The Role of the Ballot Initiative in Medicaid Expansion
In the last couple of months, ballot initiatives have significantly affected health policy and the health industry as a whole. Constituents are becoming more involved in policy matters that have traditionally been left to elected officials in state legislatures. On January 25, 2018, Oregon held a special election for a ballot initiative that asked whether Oregonians would support funding the state Medicaid program by taxing health plans and hospitals. The ballot initiative passed with a margin of 62 percent of voters supporting the measure. The measure proposed a 1.5 percent tax on insurance premiums and a .7 percent tax on large hospitals to help fund Medicaid expansion. Proponents argued that 350,000 people who receive health coverage through Medicaid expansion would lose coverage if the measure was not supported.
Oregon is not the only state that has used a ballot initiative to substantially affect health policy. On November 7, 2017, Maine was the first state to use a ballot initiative to expand Medicaid coverage. The ballot measure overwhelming passed without the support of the Governor. The Governor is now withholding the implementation of the measure due to fundamental issues on how to fund Medicaid expansion.
Traditionally, ballot initiatives are frequently used to amend state constitutions or topics regarding public health. Health policy issues such as Medicaid and funding for health care seldom had direct input from constituents. However, as many states are faced with one party legislature, ballot initiatives have become a way to circumvent the traditional means of legislating. Constituents are actively using ballot initiative to help shape policy issues that directly affect the health industry. About 24 states have ballot initiative processes that allow constituents to bypass state legislatures by placing proposed statutes on the ballot. Although states have different processes, a ballot initiative requires a specific number of signatures for an initiative to be placed on a ballot. In states with an indirect initiative process, such as Maine, ballots with enough signatures are submitted to the legislature where elected officials have an opportunity to act on the proposal. If the legislature rejects the measure, submits a different proposal or takes no action, the measure goes to the ballot for a vote. In states with direct initiatives, such as Oregon, proposals go directly on the ballot for a vote.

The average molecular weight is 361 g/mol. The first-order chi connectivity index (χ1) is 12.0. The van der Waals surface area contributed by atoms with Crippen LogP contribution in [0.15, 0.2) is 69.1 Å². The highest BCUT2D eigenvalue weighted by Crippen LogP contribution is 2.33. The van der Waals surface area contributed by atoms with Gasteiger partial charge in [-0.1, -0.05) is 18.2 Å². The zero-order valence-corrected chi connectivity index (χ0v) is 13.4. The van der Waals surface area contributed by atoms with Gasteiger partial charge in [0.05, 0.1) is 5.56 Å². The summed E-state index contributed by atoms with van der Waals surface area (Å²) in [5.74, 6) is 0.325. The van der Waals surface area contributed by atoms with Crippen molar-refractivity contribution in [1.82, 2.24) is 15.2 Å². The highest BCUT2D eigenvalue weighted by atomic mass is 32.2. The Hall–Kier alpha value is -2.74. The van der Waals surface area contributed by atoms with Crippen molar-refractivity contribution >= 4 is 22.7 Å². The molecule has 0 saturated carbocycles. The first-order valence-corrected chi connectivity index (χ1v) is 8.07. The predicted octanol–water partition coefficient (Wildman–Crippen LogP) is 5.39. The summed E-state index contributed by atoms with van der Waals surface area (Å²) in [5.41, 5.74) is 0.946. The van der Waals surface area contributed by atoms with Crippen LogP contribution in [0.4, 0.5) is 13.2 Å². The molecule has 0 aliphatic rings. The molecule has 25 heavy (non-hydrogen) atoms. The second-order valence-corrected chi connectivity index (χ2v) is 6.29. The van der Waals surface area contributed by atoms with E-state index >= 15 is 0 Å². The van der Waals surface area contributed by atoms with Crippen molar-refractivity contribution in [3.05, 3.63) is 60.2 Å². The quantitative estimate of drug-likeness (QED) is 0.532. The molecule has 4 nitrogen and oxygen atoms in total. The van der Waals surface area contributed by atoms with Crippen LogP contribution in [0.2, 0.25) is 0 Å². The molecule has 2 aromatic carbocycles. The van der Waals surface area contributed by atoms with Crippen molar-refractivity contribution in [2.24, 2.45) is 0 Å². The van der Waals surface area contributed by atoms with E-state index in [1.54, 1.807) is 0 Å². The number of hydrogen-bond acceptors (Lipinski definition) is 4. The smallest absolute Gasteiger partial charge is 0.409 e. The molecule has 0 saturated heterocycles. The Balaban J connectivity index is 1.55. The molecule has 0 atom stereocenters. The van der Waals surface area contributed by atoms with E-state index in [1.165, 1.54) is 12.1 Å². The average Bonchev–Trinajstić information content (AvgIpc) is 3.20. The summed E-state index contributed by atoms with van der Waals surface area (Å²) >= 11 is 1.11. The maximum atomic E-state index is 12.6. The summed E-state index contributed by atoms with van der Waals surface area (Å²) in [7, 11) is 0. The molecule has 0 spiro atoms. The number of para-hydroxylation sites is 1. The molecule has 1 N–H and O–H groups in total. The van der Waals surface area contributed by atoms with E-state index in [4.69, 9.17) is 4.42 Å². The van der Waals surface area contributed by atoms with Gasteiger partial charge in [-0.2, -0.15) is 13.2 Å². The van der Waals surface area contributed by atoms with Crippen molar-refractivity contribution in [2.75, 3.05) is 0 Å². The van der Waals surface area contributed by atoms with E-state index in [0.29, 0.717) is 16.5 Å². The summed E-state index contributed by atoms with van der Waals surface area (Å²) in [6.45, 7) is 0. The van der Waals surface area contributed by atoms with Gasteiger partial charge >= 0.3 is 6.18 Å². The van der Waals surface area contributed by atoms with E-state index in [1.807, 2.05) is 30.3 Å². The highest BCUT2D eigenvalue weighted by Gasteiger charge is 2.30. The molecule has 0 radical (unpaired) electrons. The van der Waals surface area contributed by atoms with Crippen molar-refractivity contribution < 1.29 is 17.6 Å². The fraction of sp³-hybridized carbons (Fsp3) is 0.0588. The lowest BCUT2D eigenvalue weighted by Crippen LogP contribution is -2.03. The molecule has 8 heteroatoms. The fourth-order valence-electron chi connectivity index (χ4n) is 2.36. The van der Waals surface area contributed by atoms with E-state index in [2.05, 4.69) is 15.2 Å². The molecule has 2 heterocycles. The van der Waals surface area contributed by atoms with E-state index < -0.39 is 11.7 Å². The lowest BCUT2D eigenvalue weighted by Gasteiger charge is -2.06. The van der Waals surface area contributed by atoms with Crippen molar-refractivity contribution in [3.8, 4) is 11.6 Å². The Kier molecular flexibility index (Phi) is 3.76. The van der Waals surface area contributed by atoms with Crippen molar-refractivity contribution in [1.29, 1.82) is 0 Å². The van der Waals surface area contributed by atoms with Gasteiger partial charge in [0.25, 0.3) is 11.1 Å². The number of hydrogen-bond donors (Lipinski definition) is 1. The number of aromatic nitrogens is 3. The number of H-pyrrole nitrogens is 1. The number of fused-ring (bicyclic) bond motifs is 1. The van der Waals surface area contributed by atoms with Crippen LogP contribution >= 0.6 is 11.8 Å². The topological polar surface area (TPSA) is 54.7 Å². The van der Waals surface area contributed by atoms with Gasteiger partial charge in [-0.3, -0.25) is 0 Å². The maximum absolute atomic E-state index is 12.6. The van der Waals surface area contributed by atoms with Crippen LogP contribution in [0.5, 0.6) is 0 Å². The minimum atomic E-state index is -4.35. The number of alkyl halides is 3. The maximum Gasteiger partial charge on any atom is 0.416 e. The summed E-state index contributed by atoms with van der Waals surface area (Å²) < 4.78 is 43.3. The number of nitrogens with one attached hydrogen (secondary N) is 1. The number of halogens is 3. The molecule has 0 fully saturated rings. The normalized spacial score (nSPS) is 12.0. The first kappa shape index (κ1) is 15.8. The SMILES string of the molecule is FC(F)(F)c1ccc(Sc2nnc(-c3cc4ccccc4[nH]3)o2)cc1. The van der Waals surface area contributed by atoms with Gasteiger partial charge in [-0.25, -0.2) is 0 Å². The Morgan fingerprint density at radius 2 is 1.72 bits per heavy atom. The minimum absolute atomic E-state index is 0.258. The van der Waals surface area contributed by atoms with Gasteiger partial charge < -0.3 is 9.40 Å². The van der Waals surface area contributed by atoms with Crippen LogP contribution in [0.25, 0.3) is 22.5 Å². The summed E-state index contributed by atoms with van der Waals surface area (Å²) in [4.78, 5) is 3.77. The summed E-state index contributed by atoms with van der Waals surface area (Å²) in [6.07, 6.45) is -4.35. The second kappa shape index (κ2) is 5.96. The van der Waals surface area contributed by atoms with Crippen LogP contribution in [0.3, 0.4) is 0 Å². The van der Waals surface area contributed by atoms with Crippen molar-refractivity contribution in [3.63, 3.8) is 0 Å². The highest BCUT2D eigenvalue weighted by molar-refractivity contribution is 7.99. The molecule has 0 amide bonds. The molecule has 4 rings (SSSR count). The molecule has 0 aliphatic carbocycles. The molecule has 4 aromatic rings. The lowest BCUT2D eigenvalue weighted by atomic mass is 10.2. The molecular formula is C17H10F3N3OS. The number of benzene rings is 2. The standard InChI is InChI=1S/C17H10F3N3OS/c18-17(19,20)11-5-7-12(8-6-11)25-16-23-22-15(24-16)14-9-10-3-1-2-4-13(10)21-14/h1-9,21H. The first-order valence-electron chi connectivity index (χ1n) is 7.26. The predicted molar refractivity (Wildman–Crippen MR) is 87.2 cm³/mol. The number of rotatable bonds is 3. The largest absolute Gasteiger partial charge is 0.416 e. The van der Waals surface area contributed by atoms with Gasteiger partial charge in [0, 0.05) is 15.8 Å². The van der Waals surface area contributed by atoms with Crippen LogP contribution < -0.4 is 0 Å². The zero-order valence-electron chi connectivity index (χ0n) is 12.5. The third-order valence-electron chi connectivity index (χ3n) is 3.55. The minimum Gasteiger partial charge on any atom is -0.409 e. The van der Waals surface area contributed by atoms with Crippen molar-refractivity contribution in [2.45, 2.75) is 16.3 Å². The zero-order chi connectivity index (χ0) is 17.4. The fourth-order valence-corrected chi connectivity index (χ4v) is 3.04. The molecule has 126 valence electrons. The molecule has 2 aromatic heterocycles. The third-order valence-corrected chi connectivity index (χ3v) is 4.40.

With the success of Oregon and Maine, other states may utilize the ballot initiative process to substantially change health policy in their state. For example, after years of failing to expand Medicaid in Utah, advocates have already begun to gather signatures needed by April 15, 2018 to put Medicaid expansion on the 2018 ballot. Additionally, advocates in Idaho have filed paperwork for a ballot initiative to expand Medicaid.
As more states consider ballot initiatives as a legislative tool for health policy, stakeholders should not only look to legislative assemblies for changes in health policy but ballot initiatives that can affect the industry. Grassroots advocacy has always played a major role in shaping state policy and now substantial health policy can be added to the list.